Buildings are supposed to be CO2-neutral by 2050, and this will already lead to a number of stricter requirements in the coming years. The main focus lies on strengthening building automation. Maintenance-free wireless sensor solutions for smart buildings based on the international EnOcean wireless standard (ISO/IEC 14543-3-10) will help meet these requirements. The EPBD (Energy Performance of Buildings Directive) establishes requirements for buildings, which are to be implemented by EU member states under their national laws. In Germany, for example, this is the most recent EnEV (Energy Conservation Regulation) and the GEG (Building Energy Act) currently in preparation. The latest EPBD amendment took effect on May 30, 2018. It requires the CO2-neutral operation of buildings by 2050, with interim goals set for 2030 and 2040. For example, greenhouse gas emissions are supposed to be cut by 40% over 1990 level as early as 2030.
This strict requirement is based on the view expressed in the EPBD that existing buildings in the EU are responsible for 36% of all CO2 emissions. Buildings thus play a key role in reaching the EU climate targets. The EPBD therefore requires the EU member states to establish guidelines, come up with measurable actions and provide subsidies. It also emphasises that these measures apply to existing rental homes as well. The necessary legal and administrative regulations must be put into force by March 10, 2020.
While the building shell and optimizing the building physics (insulation, heat bridges, etc.) tended to take centre stage in recent years, the EPBD now explicitly focuses on technical installations and their regulation and control. It increases the importance of building automation and simultaneously imposes strict requirements. Maintenance-free wireless sensor solutions for smart buildings based on the international EnOcean wireless standard (ISO/IEC 14543-3-10) will make a crucial contribution toward meeting these requirements.
“Installing self-regulating devices”: Control circuits require sensors. They have to be installed in the best places for recording the desired data. Radio-based and maintenance-free sensors can be used here systematically, flexibly and cost-neutrally over the long term.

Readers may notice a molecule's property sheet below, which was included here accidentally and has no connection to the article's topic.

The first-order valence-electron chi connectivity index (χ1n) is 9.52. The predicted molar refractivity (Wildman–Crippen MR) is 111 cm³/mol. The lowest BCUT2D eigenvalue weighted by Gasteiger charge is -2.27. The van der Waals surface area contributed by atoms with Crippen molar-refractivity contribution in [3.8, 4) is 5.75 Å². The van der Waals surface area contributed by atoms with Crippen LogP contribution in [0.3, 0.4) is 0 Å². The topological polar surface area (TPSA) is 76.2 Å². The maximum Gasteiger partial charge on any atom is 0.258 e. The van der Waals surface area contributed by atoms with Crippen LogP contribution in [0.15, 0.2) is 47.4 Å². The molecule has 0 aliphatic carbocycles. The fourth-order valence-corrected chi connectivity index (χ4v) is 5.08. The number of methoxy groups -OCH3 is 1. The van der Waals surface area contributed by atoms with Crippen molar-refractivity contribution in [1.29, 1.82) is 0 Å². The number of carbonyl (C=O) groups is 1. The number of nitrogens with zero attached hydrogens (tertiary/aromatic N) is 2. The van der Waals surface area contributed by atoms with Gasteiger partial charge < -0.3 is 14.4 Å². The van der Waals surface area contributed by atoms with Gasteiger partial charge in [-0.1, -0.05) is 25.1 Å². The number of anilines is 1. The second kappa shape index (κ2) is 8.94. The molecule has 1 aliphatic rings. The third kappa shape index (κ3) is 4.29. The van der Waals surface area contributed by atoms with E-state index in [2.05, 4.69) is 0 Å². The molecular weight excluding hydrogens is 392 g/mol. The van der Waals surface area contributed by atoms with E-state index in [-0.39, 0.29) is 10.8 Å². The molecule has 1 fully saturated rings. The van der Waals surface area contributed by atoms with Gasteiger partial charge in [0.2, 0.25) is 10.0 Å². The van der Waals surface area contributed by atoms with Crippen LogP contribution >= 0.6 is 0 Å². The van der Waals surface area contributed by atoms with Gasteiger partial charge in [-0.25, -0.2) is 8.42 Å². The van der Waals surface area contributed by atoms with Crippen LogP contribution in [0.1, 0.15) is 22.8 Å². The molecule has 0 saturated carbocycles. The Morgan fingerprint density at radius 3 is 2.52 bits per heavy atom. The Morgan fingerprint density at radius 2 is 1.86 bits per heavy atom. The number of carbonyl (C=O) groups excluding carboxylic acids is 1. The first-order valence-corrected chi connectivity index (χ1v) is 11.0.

“Logging the actual energy performance” of heating and air-conditioning systems: This can be done only with intensive monitoring. A closely meshed network of wired sensors would mean a great deal of effort for laying cables and for the physical and electrical mounting of the sensors. Radio-based sensors can be planned and installed much more easily.
“Smartness indicator”: Buildings need to become smart(er). The trend is toward recording far more measured values than before. To do this, sensor data supplies relevant information for IoT systems in real time. Even with the classic installation of push buttons, temperature sensors and motion detectors, chair sensors are already providing information on occupancy. Toilet stalls can be maintained and cleaned according to use, based on sensor data. Clear requirements on the type and position of these sensors do not yet exist. Flexibility and the ability to change locations are thus key criteria on the way to sustainable smart buildings.
“We are following EU energy policies very closely and welcome ways to strengthen building automation,” remarks Graham Martin, Chairman and CEO of the EnOcean Alliance. “This confirms that the approach we have been taking since 2008 is the right one. Our members offer an entire ecosystem of self-powered wireless sensor solutions. They know what the EPBD requirements mean with regard to building automation and completely energy-efficient operation and how to implement future-oriented system solutions based on the EnOcean wireless standard. The EnOcean Alliance is ready for EPBD.”